Britt Haley, who manages the city's dedicated Trails, Open Space and Parks (TOPS) fund and oversees the Legacy Loop project, says the Uintah Street underpass on the west side of Monument Creek is almost complete.

The new underpass is part of the Legacy Loop project, a long-envisioned trail that circles downtown, encompassing parts of Shooks Run, the Pikes Peak Greenway and the Rock Island Trail. Part of the Loop runs along the west side of the Greenway, which long featured a small singletrack for much of its length. The underpass is Tier I trail: 10- to 12-foot-wide concrete, with a 4-foot gravel shoulder. It's also a place to hang out, featuring a sculpted concrete beach, made to look like natural rock.

The $1.2 million project, funded by state money and Pikes Peak Rural Transportation Authority dedicated sales tax funds, was designed in 2017, with construction starting this year. Now there are just some minor details left: fencing and planting.

The massive project used 1,028 cubic yards of rock. The beach used 6,740 square feet of sculpted concrete.

Haley says the city plans to build sections of trail to the north of the intersection next: connecting the Uintah section to the already-built Legacy Loop Plaza near Fontanero Street, and connecting the Plaza to the Popcycle Bridge to the north.

Haley says the city is chipping away at northern gaps in the Loop, because a southern gap, which includes a needed railroad crossing, has proven a tricky and expensive proposition thus far.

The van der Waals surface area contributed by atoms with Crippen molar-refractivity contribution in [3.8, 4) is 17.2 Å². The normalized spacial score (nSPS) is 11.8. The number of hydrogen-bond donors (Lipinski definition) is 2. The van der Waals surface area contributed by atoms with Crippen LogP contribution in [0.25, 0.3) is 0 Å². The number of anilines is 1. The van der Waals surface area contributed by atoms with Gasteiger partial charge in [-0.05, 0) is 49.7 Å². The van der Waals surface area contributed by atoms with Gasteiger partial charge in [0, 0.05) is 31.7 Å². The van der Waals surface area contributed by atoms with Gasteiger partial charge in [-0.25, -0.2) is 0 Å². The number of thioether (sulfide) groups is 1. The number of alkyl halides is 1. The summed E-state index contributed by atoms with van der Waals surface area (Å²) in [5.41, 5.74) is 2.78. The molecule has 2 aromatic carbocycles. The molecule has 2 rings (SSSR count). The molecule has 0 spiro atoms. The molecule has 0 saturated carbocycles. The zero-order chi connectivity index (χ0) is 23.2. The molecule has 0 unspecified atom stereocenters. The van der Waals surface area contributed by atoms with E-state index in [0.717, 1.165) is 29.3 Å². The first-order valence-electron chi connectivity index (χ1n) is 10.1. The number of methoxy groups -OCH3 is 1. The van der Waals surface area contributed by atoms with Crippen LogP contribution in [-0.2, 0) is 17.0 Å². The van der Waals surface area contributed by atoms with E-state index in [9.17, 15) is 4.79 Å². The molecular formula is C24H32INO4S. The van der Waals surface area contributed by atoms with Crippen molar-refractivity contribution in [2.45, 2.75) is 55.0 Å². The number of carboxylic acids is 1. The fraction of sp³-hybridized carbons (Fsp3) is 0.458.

"We haven't had any breakthroughs yet," she says. But, she notes, with plenty of work to be done on the north end, the city is taking the position of "why not focus there and make some on-the-ground improvements?"

click to enlarge The historic Van Briggle Pottery building is next to the nearly complete Uintah Street underpass. - J. ADRIAN STANLEY
  • J. Adrian Stanley
  • The historic Van Briggle Pottery building is next to the nearly complete Uintah Street underpass.

Pikes Peak Avenue improvements and more urban connections are on the way:

Pikes Peak Avenue between Cascade Avenue and Corona Street has new bike lanes. As we recently reported: "The new markings ... reduce Pikes Peak Avenue between Nevada and Cascade avenues to one lane in each direction and designate buffered bike lanes to accommodate diagonal pull-in parking. On Pikes Peak Avenue between Corona Street and Nevada Avenue, the road [is] reduced to one lane in each direction and restriped with parking-protected bike lanes. Those lanes ... feature an 8-inch-tall guide rail between the bike lane and parked cars."

Also look for new bike lanes soon on Walnut Street from Colorado Avenue to Boulder Street, on Carmel Drive from Chelton Road to Monterey Road, and on Bijou Street from Spruce to Walnut streets.